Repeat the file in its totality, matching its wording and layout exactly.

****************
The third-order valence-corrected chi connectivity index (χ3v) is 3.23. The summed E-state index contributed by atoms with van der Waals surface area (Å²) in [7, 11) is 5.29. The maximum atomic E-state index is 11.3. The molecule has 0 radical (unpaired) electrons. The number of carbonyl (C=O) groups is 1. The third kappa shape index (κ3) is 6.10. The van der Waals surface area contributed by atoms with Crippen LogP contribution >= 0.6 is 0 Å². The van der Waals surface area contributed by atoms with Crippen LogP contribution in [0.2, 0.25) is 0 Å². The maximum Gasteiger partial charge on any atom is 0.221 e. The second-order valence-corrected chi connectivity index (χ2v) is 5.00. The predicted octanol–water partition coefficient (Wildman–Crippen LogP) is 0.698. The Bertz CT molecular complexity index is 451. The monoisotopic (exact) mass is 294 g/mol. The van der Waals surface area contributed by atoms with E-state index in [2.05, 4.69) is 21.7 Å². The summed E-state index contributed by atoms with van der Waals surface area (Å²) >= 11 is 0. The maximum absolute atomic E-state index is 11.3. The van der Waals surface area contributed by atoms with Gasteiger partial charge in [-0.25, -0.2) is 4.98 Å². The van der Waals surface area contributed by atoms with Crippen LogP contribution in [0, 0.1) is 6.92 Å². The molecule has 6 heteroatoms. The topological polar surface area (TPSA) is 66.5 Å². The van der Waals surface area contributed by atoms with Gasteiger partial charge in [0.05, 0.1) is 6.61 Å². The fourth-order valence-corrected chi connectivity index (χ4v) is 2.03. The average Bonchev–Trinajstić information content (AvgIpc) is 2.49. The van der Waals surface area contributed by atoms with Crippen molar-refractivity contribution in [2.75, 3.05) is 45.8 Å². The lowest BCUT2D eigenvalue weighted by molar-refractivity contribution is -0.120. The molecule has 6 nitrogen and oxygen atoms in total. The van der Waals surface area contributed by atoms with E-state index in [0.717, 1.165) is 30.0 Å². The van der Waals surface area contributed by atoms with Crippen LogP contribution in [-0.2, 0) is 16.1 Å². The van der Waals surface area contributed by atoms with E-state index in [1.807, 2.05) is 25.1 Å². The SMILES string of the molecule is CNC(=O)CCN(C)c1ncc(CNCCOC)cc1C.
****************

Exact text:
The third-order valence-corrected chi connectivity index (χ3v) is 3.23. The summed E-state index contributed by atoms with van der Waals surface area (Å²) in [7, 11) is 5.29. The maximum atomic E-state index is 11.3. The molecule has 0 radical (unpaired) electrons. The number of carbonyl (C=O) groups is 1. The third kappa shape index (κ3) is 6.10. The van der Waals surface area contributed by atoms with Crippen LogP contribution >= 0.6 is 0 Å². The van der Waals surface area contributed by atoms with Crippen LogP contribution in [0.2, 0.25) is 0 Å². The maximum Gasteiger partial charge on any atom is 0.221 e. The second-order valence-corrected chi connectivity index (χ2v) is 5.00. The predicted octanol–water partition coefficient (Wildman–Crippen LogP) is 0.698. The Bertz CT molecular complexity index is 451. The monoisotopic (exact) mass is 294 g/mol. The van der Waals surface area contributed by atoms with E-state index in [2.05, 4.69) is 21.7 Å². The summed E-state index contributed by atoms with van der Waals surface area (Å²) >= 11 is 0. The maximum absolute atomic E-state index is 11.3. The van der Waals surface area contributed by atoms with Gasteiger partial charge in [-0.25, -0.2) is 4.98 Å². The van der Waals surface area contributed by atoms with Crippen LogP contribution in [0, 0.1) is 6.92 Å². The molecule has 6 heteroatoms. The topological polar surface area (TPSA) is 66.5 Å². The van der Waals surface area contributed by atoms with Gasteiger partial charge in [0.05, 0.1) is 6.61 Å². The fourth-order valence-corrected chi connectivity index (χ4v) is 2.03. The average Bonchev–Trinajstić information content (AvgIpc) is 2.49. The van der Waals surface area contributed by atoms with Crippen molar-refractivity contribution in [2.75, 3.05) is 45.8 Å². The lowest BCUT2D eigenvalue weighted by molar-refractivity contribution is -0.120. The molecule has 6 nitrogen and oxygen atoms in total. The van der Waals surface area contributed by atoms with E-state index in [0.717, 1.165) is 30.0 Å². The van der Waals surface area contributed by atoms with Crippen LogP contribution in [-0.2, 0) is 16.1 Å². The van der Waals surface area contributed by atoms with E-state index in [1.807, 2.05) is 25.1 Å². The SMILES string of the molecule is CNC(=O)CCN(C)c1ncc(CNCCOC)cc1C.